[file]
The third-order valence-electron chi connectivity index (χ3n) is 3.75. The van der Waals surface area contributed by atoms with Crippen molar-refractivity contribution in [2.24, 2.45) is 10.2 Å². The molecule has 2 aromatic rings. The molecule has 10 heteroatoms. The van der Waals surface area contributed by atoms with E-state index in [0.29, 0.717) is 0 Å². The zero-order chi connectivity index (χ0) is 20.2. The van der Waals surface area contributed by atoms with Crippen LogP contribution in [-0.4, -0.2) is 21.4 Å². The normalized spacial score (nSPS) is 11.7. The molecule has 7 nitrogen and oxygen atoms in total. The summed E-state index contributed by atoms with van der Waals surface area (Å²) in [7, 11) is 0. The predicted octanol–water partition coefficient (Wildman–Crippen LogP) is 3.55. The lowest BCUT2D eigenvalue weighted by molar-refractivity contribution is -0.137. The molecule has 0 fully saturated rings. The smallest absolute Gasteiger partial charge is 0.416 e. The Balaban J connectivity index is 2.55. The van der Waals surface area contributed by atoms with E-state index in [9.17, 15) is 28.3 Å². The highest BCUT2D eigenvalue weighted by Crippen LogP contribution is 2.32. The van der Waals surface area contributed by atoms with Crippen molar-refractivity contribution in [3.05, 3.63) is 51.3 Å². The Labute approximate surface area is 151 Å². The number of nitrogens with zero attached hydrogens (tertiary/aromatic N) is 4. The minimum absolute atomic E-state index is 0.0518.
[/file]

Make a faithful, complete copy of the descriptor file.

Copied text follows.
The third-order valence-electron chi connectivity index (χ3n) is 3.75. The van der Waals surface area contributed by atoms with Crippen molar-refractivity contribution in [2.24, 2.45) is 10.2 Å². The molecule has 2 aromatic rings. The molecule has 10 heteroatoms. The van der Waals surface area contributed by atoms with E-state index in [0.29, 0.717) is 0 Å². The zero-order chi connectivity index (χ0) is 20.2. The van der Waals surface area contributed by atoms with Crippen LogP contribution in [-0.4, -0.2) is 21.4 Å². The normalized spacial score (nSPS) is 11.7. The molecule has 7 nitrogen and oxygen atoms in total. The summed E-state index contributed by atoms with van der Waals surface area (Å²) in [7, 11) is 0. The predicted octanol–water partition coefficient (Wildman–Crippen LogP) is 3.55. The lowest BCUT2D eigenvalue weighted by molar-refractivity contribution is -0.137. The molecule has 0 fully saturated rings. The smallest absolute Gasteiger partial charge is 0.416 e. The Balaban J connectivity index is 2.55. The van der Waals surface area contributed by atoms with E-state index in [9.17, 15) is 28.3 Å². The highest BCUT2D eigenvalue weighted by Crippen LogP contribution is 2.32. The van der Waals surface area contributed by atoms with Crippen molar-refractivity contribution in [3.05, 3.63) is 51.3 Å². The Labute approximate surface area is 151 Å². The number of nitrogens with zero attached hydrogens (tertiary/aromatic N) is 4. The minimum absolute atomic E-state index is 0.0518.